President Mahama’s casual paraphrasic rendering of “colonial mentality” puts it as “the lackadaisical attitude of some public officials.”
Here is also what some web portals reportedly attribute to the president (our emphasis):
“He [President Mahama] told the leaders that many people in responsible positions still have the colonial mentality that public money belongs to Government and therefore could be used any how.”
This Orwellian richness of an extravagant language of public diplomacy belies the painful ironies of hypocritical contradictions which we so easily identify with President Mahama’s own government and public officials, even more so because this extravagant language was entirely missing in action in the brochures that accompanied the country’s most recent independence celebrations—causing the country serious if irreversible moments of international ignominy.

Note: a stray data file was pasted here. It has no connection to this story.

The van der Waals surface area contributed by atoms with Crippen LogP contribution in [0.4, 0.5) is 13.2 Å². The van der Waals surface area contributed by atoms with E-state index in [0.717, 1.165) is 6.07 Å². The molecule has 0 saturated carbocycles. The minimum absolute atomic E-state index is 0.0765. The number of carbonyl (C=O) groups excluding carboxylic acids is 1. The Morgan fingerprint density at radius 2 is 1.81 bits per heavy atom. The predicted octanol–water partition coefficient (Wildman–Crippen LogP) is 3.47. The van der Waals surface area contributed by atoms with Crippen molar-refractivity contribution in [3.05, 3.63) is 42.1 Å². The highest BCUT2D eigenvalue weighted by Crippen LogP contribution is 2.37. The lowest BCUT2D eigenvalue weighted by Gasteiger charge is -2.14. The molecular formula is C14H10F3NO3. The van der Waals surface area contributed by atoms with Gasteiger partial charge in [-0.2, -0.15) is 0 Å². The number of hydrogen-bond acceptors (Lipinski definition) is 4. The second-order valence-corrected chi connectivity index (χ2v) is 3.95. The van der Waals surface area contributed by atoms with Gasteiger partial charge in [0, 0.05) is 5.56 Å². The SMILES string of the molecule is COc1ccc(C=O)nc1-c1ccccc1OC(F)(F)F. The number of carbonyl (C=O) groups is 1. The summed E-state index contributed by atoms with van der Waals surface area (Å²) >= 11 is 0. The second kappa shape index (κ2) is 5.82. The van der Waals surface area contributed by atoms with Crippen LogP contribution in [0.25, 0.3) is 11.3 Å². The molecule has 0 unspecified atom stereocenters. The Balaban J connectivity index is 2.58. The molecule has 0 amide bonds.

In other words, some of the behaviors of President Mahama himself and his government reflect the exact opposite of this school of thought, of interpretation—his speech, that is. An open truth of the matter is that all Ghanaian leaders, possibly with the notable exception of Kwame Nkrumah, have carried this Sisyphean cargo of “colonial mentality” or “colomentality” at one point or another. ...